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Characterization, analysis and modelling of vision-based force measurement in microrobotic cell injection
thesisposted on 2017-02-27, 02:34 authored by Karimirad, Fatemeh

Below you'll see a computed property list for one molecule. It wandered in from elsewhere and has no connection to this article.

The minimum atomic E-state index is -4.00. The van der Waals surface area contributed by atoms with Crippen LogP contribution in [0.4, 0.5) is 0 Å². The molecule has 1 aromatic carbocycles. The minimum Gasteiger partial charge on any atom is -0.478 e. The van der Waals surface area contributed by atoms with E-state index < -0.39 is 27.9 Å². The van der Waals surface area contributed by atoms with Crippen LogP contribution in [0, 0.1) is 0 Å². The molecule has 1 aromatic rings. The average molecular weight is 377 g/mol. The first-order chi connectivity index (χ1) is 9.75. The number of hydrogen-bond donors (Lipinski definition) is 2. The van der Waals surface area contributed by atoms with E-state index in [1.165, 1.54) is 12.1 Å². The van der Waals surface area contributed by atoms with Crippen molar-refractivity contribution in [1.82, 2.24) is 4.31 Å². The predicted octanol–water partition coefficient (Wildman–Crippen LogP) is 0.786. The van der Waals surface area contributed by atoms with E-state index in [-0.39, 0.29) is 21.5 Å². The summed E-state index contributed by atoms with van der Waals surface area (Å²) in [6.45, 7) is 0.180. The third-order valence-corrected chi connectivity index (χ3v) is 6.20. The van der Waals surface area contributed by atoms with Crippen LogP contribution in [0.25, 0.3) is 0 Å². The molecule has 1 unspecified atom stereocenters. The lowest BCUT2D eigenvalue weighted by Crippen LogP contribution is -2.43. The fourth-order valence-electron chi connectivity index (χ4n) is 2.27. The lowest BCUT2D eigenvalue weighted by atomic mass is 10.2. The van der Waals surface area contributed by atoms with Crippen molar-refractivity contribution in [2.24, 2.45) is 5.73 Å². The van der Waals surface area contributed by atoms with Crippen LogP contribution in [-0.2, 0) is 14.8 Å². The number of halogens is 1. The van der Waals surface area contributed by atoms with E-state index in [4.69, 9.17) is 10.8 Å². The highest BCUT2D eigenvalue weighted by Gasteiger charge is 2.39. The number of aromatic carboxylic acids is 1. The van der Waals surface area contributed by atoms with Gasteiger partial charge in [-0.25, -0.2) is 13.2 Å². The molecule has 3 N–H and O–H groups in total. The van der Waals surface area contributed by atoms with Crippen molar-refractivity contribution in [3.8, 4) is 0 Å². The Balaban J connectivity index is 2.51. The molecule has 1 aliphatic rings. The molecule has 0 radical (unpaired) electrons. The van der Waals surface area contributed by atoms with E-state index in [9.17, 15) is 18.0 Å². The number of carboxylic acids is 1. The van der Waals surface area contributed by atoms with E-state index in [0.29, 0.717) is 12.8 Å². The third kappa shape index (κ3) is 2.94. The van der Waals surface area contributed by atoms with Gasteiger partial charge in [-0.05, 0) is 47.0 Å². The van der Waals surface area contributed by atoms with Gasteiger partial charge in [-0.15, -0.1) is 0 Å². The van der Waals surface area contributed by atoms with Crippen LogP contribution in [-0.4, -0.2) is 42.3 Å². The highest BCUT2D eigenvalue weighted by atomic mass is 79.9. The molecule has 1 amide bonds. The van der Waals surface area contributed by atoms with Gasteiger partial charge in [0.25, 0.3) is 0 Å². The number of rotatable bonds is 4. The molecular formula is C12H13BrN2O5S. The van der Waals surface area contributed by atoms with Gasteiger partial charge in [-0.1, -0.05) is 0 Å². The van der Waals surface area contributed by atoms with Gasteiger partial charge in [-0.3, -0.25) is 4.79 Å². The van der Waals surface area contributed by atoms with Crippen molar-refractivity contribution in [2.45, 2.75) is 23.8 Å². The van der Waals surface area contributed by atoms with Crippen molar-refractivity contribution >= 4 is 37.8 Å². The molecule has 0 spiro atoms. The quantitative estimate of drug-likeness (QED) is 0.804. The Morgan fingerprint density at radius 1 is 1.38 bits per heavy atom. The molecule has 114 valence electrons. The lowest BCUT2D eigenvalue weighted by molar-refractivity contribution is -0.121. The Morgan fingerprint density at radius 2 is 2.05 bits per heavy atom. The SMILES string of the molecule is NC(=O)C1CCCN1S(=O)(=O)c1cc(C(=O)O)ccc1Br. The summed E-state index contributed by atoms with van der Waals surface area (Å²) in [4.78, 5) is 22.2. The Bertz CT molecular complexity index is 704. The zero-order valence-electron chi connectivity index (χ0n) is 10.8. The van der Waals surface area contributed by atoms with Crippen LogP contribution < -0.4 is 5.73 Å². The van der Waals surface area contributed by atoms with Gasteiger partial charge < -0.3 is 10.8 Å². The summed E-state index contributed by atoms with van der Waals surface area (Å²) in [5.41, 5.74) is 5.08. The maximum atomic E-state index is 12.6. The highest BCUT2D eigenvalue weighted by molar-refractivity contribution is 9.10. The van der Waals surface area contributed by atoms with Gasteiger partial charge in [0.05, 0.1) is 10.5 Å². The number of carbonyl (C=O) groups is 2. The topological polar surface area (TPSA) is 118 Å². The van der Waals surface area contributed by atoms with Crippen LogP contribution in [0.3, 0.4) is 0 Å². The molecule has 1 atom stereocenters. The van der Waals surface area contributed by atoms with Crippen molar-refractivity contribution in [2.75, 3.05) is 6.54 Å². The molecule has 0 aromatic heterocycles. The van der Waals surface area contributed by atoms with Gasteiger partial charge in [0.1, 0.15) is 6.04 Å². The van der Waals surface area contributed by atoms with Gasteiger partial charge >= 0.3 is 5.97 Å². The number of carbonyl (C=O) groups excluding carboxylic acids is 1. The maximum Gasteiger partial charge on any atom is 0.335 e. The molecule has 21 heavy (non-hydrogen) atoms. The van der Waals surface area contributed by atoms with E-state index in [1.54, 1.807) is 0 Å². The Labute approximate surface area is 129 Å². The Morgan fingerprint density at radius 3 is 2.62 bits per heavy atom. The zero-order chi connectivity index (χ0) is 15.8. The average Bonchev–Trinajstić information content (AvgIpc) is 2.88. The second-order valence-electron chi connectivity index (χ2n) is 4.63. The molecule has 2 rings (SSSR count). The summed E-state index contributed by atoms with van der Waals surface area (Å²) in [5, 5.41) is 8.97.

There has been an increasing demand of micromanipulation in the field of biotechnology during the last decade. One of the important research areas in micromanipulation methodologies and systems is the manipulation of the biological specimens such as the biological cell injection. The limitations associated with the conventional manual cell injection including low success rates, long training curve, risk of contamination and poor reproducibility require for reduction of the direct human involvement in the process. Investigations into the use of visual feedback to establish methodologies for improving the success rate of microinjection process are being carried out. However, concluding from the available outcomes, visual feedback alone may not provide a significant improvement over the existing methods. It has been reported that force sensing capability can directly influence the success rate of microinjection. The direct force information in comparison with the visual feedback can reﬂect the changes in the physical behaviour of the cell (such as deformation or extent of penetration) more quickly and accurately. The need for force control arises also due to the possible damage to the cell caused by excessive force during the process. However, relatively few research efforts have addressed measurement and control of the interaction forces between the micro-indenter and the cellular surface in the cell micromanipulation processes. This thesis introduces a method to conduct force measurement based on the visual information from the microinjection images extracted by well-established image processing algorithms. This technique is called Vision-Based Force Measurement (VBFM). A methodology is proposed and implemented to provide a robust and real-time strategy to characterize the deformation of biological cells in a quantitative manner during the course of the indentation. The visual data including the deformation, the orientation and the size of the cell obtained from the images serves as the input into an artificial neural network (ANN) model for VBFM. Based on the shape and the geometry of the cell, the ANN model estimates the applied load to the cell as the output. In order to collect the required data to train the neural network, a prototype bio-micromanipulation system with force measurement capability is established. The trained ANN model acts as a precision loadcell to determine the applied load to the cell during microinjection process in real-time. The VBFM neural network (NN) model estimates the force and feeds it back into the system in order to control the position and velocity of the micromanipulator. This NN based VBFM technique alleviates the most of the limitations associated with existing force measurement methods using sensors, which include the size, the integration and the acoustical or thermal sensitivity of the sensors. Furthermore, it doesn’t require additional specified bio-micromanipulation systems, thereby, making it cost effective and flexible. Thus, the proposed methodology can be used to measure forces where it is very difficult or not feasible to use a force sensor such as biological cells microinjection in which cells may be seriously damaged due to the excessive forces. A series of micromanipulation experiments were conducted on zebrafish embryos at various stages of development to verify the effectiveness of the proposed approach. The experimental results demonstrated the capability of the proposed VBFM method with 90.96% repeatability and 97% correlation between the VBFM outputs and the desired outputs.